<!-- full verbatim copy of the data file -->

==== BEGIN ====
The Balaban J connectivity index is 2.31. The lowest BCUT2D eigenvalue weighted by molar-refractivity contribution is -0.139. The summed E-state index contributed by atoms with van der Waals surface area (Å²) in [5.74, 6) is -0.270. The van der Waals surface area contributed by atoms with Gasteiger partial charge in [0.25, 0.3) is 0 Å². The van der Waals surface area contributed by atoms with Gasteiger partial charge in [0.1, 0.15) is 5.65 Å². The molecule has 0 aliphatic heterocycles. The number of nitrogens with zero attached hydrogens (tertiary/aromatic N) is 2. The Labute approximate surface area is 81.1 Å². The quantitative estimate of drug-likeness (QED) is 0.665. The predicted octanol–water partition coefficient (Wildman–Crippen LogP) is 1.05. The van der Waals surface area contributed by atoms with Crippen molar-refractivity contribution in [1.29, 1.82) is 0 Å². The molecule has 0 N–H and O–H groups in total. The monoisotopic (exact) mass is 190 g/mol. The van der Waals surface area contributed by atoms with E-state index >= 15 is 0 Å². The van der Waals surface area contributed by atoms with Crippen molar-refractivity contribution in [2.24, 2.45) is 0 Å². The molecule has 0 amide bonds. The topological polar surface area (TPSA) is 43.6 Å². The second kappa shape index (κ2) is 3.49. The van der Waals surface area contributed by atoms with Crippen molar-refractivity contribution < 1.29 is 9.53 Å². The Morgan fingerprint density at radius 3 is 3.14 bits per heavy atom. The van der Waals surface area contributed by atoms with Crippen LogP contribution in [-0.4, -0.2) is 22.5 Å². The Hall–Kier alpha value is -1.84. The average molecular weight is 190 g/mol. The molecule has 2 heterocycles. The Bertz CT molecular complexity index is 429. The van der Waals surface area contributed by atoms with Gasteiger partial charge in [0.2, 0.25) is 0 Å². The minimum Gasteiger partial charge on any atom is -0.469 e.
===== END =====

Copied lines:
The Balaban J connectivity index is 2.31. The lowest BCUT2D eigenvalue weighted by molar-refractivity contribution is -0.139. The summed E-state index contributed by atoms with van der Waals surface area (Å²) in [5.74, 6) is -0.270. The van der Waals surface area contributed by atoms with Gasteiger partial charge in [0.25, 0.3) is 0 Å². The van der Waals surface area contributed by atoms with Gasteiger partial charge in [0.1, 0.15) is 5.65 Å². The molecule has 0 aliphatic heterocycles. The number of nitrogens with zero attached hydrogens (tertiary/aromatic N) is 2. The Labute approximate surface area is 81.1 Å². The quantitative estimate of drug-likeness (QED) is 0.665. The predicted octanol–water partition coefficient (Wildman–Crippen LogP) is 1.05. The van der Waals surface area contributed by atoms with Crippen molar-refractivity contribution in [1.29, 1.82) is 0 Å². The molecule has 0 N–H and O–H groups in total. The monoisotopic (exact) mass is 190 g/mol. The van der Waals surface area contributed by atoms with E-state index >= 15 is 0 Å². The van der Waals surface area contributed by atoms with Crippen molar-refractivity contribution in [2.24, 2.45) is 0 Å². The molecule has 0 amide bonds. The topological polar surface area (TPSA) is 43.6 Å². The second kappa shape index (κ2) is 3.49. The van der Waals surface area contributed by atoms with Crippen molar-refractivity contribution < 1.29 is 9.53 Å². The Morgan fingerprint density at radius 3 is 3.14 bits per heavy atom. The van der Waals surface area contributed by atoms with Crippen LogP contribution in [-0.4, -0.2) is 22.5 Å². The Hall–Kier alpha value is -1.84. The average molecular weight is 190 g/mol. The molecule has 2 heterocycles. The Bertz CT molecular complexity index is 429. The van der Waals surface area contributed by atoms with Gasteiger partial charge in [0.2, 0.25) is 0 Å². The minimum Gasteiger partial charge on any atom is -0.469 e.